(2) The second exception briefed by the plaintiff to the charge of the court below is to a portion of the instructions to the jury on damages. The exception is only to that part of the charge referring to permanent injuries. This part of his *343 instructions the lower court commenced by saying, "If you find that the plaintiff has suffered some permanent injury * * *." The plaintiff contends that the evidence in the case is undisputed that the plaintiff did suffer permanent injuries, and that part of the charge excepted to was prejudicial, therefore, to the plaintiff on the determination by the jury as to liability in the case. He cites the case of Donovan v. Towle, 99 Vt. 464, 472, 134 A. 588, as authority for his position.

The plaintiff has failed to point out to us any specific evidence in the partial transcript furnished this Court by which he claims such damages are shown to be undisputed, as required by Supreme Court Rule 8, par. 5. Although not so required we have searched the record before us and find no such evidence. We are bound by the record before us and it follows that this question is out of the case, and cannot be considered by us. Burlington Building & Loan Ass'n v. Ayres, 108 Vt. 504, 509, 189 A. 907; 3 Am.Jur. Appeal and Error, p. 221.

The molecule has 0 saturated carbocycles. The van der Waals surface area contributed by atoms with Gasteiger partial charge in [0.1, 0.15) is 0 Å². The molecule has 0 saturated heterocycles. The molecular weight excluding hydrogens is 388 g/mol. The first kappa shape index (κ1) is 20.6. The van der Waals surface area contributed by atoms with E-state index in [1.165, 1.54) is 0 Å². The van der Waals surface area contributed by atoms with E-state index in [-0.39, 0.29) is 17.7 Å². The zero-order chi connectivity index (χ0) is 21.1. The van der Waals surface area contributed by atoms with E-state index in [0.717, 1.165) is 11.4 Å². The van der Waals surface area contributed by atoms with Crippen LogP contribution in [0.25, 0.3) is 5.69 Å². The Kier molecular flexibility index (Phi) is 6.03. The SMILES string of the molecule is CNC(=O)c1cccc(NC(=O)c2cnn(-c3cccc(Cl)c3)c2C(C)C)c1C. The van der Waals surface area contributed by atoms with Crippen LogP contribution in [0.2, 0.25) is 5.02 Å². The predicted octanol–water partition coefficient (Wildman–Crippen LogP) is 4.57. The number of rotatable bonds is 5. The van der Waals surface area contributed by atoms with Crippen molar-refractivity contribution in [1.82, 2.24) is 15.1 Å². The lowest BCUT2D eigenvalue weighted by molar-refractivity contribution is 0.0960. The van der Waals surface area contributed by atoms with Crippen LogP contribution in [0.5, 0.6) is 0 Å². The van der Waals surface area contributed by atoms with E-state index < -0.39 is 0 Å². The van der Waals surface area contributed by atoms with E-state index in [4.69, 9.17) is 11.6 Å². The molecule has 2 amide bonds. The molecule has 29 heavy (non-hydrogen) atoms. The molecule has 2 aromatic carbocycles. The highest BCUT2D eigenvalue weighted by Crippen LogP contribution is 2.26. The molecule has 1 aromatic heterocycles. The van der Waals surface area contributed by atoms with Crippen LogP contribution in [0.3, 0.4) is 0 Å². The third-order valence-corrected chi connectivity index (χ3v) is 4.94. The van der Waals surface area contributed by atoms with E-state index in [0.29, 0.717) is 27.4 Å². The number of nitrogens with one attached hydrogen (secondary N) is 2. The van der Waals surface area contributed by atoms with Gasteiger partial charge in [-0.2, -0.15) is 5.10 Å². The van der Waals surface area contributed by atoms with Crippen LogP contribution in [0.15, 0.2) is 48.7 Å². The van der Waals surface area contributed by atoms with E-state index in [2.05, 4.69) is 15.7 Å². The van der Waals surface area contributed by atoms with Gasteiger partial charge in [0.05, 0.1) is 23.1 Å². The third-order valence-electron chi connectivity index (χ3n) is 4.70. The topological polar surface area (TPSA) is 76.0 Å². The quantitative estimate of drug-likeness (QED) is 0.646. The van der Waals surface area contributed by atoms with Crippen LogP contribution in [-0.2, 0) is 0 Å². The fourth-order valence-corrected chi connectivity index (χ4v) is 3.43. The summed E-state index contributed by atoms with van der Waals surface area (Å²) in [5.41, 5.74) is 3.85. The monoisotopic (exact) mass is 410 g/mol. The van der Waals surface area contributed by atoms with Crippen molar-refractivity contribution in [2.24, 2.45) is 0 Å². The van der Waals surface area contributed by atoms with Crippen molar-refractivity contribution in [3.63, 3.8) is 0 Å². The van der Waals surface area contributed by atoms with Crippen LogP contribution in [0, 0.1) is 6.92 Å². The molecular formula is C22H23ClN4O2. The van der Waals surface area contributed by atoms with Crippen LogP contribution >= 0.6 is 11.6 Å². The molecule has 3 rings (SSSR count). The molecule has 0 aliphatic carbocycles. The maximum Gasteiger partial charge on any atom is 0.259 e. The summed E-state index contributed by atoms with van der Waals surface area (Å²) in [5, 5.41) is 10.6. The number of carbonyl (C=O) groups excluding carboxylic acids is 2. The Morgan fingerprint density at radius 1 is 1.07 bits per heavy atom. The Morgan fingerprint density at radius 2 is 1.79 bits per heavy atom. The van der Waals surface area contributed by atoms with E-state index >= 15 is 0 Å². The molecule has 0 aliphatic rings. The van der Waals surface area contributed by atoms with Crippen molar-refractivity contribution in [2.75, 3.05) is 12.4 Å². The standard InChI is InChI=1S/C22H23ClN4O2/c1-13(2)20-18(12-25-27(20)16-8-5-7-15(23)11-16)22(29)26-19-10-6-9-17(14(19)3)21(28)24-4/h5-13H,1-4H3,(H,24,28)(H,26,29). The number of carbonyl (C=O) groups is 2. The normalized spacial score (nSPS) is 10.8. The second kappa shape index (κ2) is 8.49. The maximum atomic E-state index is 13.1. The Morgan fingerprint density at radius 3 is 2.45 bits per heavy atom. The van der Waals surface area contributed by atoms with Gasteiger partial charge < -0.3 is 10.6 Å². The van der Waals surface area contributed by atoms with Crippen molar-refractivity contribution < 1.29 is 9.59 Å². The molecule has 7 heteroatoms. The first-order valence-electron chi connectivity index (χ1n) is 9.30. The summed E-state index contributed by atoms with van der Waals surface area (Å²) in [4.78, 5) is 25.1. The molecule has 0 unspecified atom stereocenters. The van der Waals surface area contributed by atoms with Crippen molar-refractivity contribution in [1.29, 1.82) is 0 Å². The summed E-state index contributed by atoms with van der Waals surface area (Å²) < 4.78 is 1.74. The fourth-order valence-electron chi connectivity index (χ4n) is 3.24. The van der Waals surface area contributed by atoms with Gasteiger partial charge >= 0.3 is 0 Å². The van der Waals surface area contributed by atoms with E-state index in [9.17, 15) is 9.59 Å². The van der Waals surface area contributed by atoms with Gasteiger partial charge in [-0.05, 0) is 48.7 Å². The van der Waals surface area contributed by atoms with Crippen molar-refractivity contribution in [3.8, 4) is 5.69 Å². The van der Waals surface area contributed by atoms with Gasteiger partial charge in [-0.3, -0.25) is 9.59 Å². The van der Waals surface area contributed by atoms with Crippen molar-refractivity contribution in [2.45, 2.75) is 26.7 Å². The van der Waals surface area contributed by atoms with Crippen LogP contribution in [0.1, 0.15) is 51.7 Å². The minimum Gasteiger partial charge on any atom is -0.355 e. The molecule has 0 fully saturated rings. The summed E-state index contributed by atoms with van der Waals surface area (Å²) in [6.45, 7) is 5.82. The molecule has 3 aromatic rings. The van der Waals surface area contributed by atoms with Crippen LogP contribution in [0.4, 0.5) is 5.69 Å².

But if the evidence in the case, as to permanent damages, was as the plaintiff here has claimed, the Donovan case he has cited would have been of no help. The holding in the Donovan case is that an error in stating the rule of damages is ordinarily considered harmless where the verdict is for the defendant. But the Court in that case found that the court had been in error on instructing the jury to consider an element on damages which was not properly in the case, and which could have had the effect of the jury being able to find that there were no damages in the case and being an action of fraud, there could be no recovery without damages. In such circumstances the Court held that such error could be prejudicial. In the instant case the plaintiff has alleged other damages, in addition to those of a permanent nature, so that some damages, at least, could have been found if the jury had found for the plaintiff on the issue of liability. If the charge on permanent injuries had been in error, which we do not find, it is difficult for us to see how the verdict as to liability would have been affected.